CLEMSON — Clemson quarterback Deshaun Watson isn’t worried about his Heisman Trophy status or looking for the longball, not with the 11th-ranked Tigers off to a perfect start.
Many were expecting Watson to put on a show for a national audience last Thursday night in Clemson’s 20-17 victory over Louisville. Instead, he was steady and unspectacular — and probably didn’t wow many Heisman voters still figuring out contenders from pretenders.
Watson is content with the only role he considers important — the starting quarterback of an undefeated team seeking bigger mountains to climb as the season unfolds.
“My mind is not on the Heisman right now. That’s going to take care of itself,” Watson said Monday. “I’m just here to do my part, do my job and get wins.”
So far, so good — even if it’s not always so pretty.
Clemson will look to clean things up during its bye week before facing No. 6 Notre Dame on Oct. 3. Right behind is No. 20 Georgia Tech on Oct. 10, a one-two punch that should go a long way toward determining Clemson’s championship hopes and Watson’s opportunity to win college football’s biggest individual prize.
If Watson is concerned about the accolades, he has not shown it, said offensive lineman Eric Mac Lain.
“I think he’s had (pressure) throughout his career,” Mac Lain said. “This is a kid who’s been successful at the college and high school rank. I’ve never seen Deshaun have a weak moment to where he’s too big or full of himself.”
Watson completed 21 of 30 passes for 199 yards, two touchdowns and two interceptions in the Louisville win. The lanky 6-foot-3 sophomore also ran for 54 yards as Clemson kept things churning with 202 yards rushing, its first time over the 200-yard mark in six Atlantic Coast Conference games since posting 226 in defeating North Carolina State 41-0 last October.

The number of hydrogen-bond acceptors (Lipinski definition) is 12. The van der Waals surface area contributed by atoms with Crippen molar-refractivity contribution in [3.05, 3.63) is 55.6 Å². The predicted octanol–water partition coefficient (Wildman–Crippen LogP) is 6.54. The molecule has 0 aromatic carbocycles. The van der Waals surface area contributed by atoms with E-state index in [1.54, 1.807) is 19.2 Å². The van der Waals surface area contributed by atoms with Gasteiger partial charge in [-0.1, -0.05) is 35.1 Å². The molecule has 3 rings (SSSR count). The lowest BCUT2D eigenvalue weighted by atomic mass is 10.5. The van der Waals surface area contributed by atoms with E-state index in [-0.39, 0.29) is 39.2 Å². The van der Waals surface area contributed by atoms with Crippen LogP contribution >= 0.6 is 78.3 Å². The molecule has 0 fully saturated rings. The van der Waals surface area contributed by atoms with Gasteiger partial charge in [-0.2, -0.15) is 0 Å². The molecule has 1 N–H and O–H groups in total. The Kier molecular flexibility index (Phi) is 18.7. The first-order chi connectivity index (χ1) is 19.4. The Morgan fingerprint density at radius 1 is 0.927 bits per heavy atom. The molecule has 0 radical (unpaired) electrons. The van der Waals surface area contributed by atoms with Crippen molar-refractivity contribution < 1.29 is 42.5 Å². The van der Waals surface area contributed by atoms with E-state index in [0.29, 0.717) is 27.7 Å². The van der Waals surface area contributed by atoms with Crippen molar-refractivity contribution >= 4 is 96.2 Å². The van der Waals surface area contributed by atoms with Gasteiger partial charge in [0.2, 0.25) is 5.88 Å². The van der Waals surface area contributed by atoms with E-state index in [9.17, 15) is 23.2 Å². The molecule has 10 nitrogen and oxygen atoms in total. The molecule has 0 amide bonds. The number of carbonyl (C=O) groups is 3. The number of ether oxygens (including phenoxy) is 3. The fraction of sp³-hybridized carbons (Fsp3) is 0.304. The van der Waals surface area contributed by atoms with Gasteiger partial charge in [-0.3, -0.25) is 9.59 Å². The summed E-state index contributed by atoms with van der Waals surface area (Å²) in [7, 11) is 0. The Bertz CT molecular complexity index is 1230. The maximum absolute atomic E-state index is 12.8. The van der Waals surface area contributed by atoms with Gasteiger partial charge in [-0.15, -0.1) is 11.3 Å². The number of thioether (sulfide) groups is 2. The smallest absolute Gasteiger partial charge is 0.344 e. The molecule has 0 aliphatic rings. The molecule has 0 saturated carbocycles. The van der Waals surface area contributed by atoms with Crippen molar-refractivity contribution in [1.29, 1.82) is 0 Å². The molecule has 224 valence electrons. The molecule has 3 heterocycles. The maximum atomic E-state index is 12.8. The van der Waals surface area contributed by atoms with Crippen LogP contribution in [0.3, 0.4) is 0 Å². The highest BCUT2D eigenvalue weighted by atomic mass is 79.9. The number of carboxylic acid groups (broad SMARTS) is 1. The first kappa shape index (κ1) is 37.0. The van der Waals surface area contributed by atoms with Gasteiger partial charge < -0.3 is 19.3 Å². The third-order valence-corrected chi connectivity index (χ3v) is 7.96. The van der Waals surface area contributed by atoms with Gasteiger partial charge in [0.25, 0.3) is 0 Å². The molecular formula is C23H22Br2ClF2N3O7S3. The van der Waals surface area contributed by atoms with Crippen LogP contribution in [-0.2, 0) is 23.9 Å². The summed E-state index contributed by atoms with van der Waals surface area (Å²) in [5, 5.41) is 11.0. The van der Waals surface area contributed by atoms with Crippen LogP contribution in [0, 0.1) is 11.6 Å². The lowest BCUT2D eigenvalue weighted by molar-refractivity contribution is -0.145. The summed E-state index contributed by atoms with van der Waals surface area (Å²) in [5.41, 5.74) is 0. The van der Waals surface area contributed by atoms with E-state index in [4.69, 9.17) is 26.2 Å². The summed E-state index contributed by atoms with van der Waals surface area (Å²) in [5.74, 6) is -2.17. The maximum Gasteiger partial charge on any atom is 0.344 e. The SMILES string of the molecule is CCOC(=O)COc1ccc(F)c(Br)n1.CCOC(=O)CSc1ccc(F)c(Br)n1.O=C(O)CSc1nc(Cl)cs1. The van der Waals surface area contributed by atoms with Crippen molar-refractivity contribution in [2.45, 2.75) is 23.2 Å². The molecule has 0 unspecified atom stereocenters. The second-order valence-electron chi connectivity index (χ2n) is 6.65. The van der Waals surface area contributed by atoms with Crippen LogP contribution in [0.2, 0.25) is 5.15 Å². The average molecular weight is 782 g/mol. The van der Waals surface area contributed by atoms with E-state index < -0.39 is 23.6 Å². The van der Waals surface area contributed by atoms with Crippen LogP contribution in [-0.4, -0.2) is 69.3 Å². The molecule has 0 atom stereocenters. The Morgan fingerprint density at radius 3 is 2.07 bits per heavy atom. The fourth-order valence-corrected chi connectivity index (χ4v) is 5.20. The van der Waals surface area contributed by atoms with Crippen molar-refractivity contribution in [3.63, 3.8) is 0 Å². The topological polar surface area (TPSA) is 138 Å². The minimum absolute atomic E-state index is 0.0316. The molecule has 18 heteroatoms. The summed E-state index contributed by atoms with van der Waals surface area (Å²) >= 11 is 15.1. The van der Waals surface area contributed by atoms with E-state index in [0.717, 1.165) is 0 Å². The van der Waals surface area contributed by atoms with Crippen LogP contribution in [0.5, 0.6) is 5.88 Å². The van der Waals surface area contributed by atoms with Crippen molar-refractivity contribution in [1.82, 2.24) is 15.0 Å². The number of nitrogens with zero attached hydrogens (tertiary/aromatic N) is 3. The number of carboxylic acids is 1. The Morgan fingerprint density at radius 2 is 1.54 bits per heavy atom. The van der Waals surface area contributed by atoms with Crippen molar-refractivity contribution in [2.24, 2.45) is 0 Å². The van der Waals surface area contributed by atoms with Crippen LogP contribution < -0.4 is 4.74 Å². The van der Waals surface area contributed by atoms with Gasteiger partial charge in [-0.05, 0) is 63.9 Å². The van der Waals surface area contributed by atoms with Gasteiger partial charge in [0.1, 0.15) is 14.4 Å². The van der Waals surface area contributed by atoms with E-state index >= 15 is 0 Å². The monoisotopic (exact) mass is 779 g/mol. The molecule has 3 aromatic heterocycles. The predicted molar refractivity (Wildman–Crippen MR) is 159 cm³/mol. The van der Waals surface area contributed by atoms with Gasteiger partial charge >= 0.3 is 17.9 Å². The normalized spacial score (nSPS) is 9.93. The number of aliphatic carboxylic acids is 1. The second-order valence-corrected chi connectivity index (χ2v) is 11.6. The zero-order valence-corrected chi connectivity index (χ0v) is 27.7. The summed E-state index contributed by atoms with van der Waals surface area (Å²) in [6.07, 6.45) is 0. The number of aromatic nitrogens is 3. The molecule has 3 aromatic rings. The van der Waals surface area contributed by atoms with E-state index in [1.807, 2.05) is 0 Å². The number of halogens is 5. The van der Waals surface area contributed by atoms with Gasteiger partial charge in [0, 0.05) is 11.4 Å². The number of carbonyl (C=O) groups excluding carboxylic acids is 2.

Watson did have a couple of stellar moments with a 32-yard touchdown pass to Hunter Renfrow to start the scoring and a 25-yard TD pass to Jordan Leggett in the third quarter that put the Tigers up for good. He also had a few throws that made you wince, particularly a pair of interceptions that blunted Clemson’s momentum at the start of each half.
Clemson coach Dabo Swinney thought Watson was not helped by receiver Leggett on the first pick. The second one was just a bad throw, Swinney acknowledged.
“That’s one he’d like to have back,” the coach said.
Watson also wanted back a couple of runs where he came close to breaking free before getting tripped up by Louisville.
“I was a little disappointed in myself,” he said. “I probably should’ve kept standing and running and could’ve scored.”
Clemson is far from a finished product. Swinney told the story of his senior year at Alabama in 1992 when the Tide won the national championship and needed several early escapes — Alabama led Louisiana Tech 6-0 in the fourth quarter before David Palmer’s 63-yard punt return TD added a cushion — to remain on track.
“We got better as the year went on,” Swinney said. “And that’s what I want to see our team do.”
Watson leads the ACC with seven touchdown passes, but is just sixth in passing yards per game. He’s gone the past two games without the Tigers’ top deep threat in Mike Williams, a 1,000-yard receiver a year ago who broke a bone in his neck in the team’s opening win over Wofford.
Just because Watson didn’t dazzle fans with the longball against Louisville does not mean he won’t later on, co-offensive coordinator Jeff Scott said.
“It maybe wasn’t as exciting and glamorous as we want it to be, but when the defense challenges you to be patient, I felt like we did a really good job of not trying to force things,” he said.